Douglas H. Miller

Okay. And as you can kind of see that even though we're in difficult times, we have a lot of people who've been through this before. It was worse than this in the '80s, and the guys that came out of that had liquidity, and there are lot of transactions during the '80s. And so it lasted a lot longer, but we had shallower decline, gas and oil. Both commodities went down at once. I think this is the first time in my history, probably Steve's also, that one commodity crashed and the other one went up. So from a service company standpoint, I think they like it better because as idiots like us quit drilling, there's other guys that are way smarter than us out in the oilfield that will take the rigs.

So I think you can kind of see with the power plants switching from coal to gas in many of the ones that we're in contact with are shutting down coal, and many, many more gas-powered plants coming online here in the next couple of quarters. So they're taking up gas. Many of them have been in here. I don't think many of them are hedged, so a lot of them are looking for long-term contracts. We're also starting to see nat gas go into vehicles. We know it works. Boone has been at the forefront of that. It works in cars, trucks. But I think you're starting to see -- in the oilfield, you're actually seeing people switch drilling rigs to the natural gas, and you're starting to see frac fleet switch to natural gas, too. So a lot of demand in the oil and gas fields for nat gas. It really saves costs, and it works like a charm.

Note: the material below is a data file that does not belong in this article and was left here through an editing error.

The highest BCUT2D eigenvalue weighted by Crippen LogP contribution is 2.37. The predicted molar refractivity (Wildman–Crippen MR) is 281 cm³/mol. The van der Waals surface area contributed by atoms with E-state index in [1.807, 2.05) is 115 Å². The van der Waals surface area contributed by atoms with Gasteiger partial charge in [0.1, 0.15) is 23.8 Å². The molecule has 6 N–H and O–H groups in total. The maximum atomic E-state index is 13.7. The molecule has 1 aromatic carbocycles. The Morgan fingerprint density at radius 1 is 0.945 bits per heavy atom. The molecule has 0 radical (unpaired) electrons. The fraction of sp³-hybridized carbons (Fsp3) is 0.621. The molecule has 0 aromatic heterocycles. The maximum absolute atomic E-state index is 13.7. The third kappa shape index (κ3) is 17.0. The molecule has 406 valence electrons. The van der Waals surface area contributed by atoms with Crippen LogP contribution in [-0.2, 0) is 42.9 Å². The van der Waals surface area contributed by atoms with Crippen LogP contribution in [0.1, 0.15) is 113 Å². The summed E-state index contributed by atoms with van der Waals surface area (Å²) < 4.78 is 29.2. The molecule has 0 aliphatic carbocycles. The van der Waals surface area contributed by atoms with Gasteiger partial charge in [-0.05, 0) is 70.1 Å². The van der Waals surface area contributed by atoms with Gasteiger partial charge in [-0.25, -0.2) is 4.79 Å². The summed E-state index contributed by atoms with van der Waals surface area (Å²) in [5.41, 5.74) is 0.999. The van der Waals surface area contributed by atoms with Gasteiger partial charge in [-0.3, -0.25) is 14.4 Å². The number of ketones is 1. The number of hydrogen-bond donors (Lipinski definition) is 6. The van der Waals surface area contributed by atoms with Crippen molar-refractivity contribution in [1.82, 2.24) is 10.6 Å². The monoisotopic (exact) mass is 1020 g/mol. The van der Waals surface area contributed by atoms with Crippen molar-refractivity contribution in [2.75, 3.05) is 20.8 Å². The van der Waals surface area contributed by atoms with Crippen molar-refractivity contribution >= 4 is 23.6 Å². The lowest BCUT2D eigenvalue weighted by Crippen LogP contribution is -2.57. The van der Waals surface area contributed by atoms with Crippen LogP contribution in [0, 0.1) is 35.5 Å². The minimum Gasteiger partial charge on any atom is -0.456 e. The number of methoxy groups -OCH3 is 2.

But I think the big thing that everybody is up in over is shipping gas to other countries, at least 1 permit has been approved. I know there's another 10 underway. I think that could begin as early as '15 or '16. Keep in mind, there is real economics in that. We're producing gas like dopes at $3 today. And the Chinese and the Japanese are paying $15 to $18 an Mcf. Now it cost a lot of money to build a plant. It costs a lot of money to get it over there, but the math really does work. And so I think there's a lot of guys talking about -- and I noticed here this last week, India is having a little bit of problem. I think they had half their population without power a couple of days ago because of their grid. But they're a significant buyer also. They're not paying exactly what China and Japan is, but they are paying and looking for a lot of gas.

And I think the other thing, once we get into shortage, either this winter or next winter -- now we do have a lot of import facilities because they were all built because we were the highest user with the highest prices. I don't know a lot of people that will bring LNG to the United States at $3 or $4 or $5 or $6 when there's somebody in China willing to pay them $18. I may be wrong, but I don't see many of those people.